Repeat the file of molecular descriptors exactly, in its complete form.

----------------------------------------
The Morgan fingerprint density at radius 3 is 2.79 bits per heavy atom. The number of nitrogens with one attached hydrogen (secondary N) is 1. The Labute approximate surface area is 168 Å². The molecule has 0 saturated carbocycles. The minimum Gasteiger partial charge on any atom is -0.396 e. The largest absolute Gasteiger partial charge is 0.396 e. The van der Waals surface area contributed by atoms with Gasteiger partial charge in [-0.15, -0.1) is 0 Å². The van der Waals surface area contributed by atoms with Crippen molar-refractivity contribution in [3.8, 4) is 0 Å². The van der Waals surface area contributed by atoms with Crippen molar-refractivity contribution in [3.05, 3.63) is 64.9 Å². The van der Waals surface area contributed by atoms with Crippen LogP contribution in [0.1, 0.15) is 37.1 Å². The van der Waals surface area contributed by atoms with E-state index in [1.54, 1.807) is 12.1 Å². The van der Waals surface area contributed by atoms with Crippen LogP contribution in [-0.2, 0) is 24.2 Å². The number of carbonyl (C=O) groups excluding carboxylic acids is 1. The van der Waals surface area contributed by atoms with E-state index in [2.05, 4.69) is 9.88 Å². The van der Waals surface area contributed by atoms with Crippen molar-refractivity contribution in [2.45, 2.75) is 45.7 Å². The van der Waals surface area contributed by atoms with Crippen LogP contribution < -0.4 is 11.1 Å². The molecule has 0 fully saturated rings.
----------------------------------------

The Morgan fingerprint density at radius 3 is 2.79 bits per heavy atom. The number of nitrogens with one attached hydrogen (secondary N) is 1. The Labute approximate surface area is 168 Å². The molecule has 0 saturated carbocycles. The minimum Gasteiger partial charge on any atom is -0.396 e. The largest absolute Gasteiger partial charge is 0.396 e. The van der Waals surface area contributed by atoms with Gasteiger partial charge in [-0.15, -0.1) is 0 Å². The van der Waals surface area contributed by atoms with Crippen molar-refractivity contribution in [3.8, 4) is 0 Å². The van der Waals surface area contributed by atoms with Crippen molar-refractivity contribution in [3.05, 3.63) is 64.9 Å². The van der Waals surface area contributed by atoms with Crippen LogP contribution in [0.1, 0.15) is 37.1 Å². The van der Waals surface area contributed by atoms with E-state index in [1.54, 1.807) is 12.1 Å². The van der Waals surface area contributed by atoms with Crippen LogP contribution in [-0.2, 0) is 24.2 Å². The number of carbonyl (C=O) groups excluding carboxylic acids is 1. The van der Waals surface area contributed by atoms with E-state index in [2.05, 4.69) is 9.88 Å². The van der Waals surface area contributed by atoms with Crippen molar-refractivity contribution in [2.45, 2.75) is 45.7 Å². The van der Waals surface area contributed by atoms with Crippen LogP contribution < -0.4 is 11.1 Å². The molecule has 0 fully saturated rings.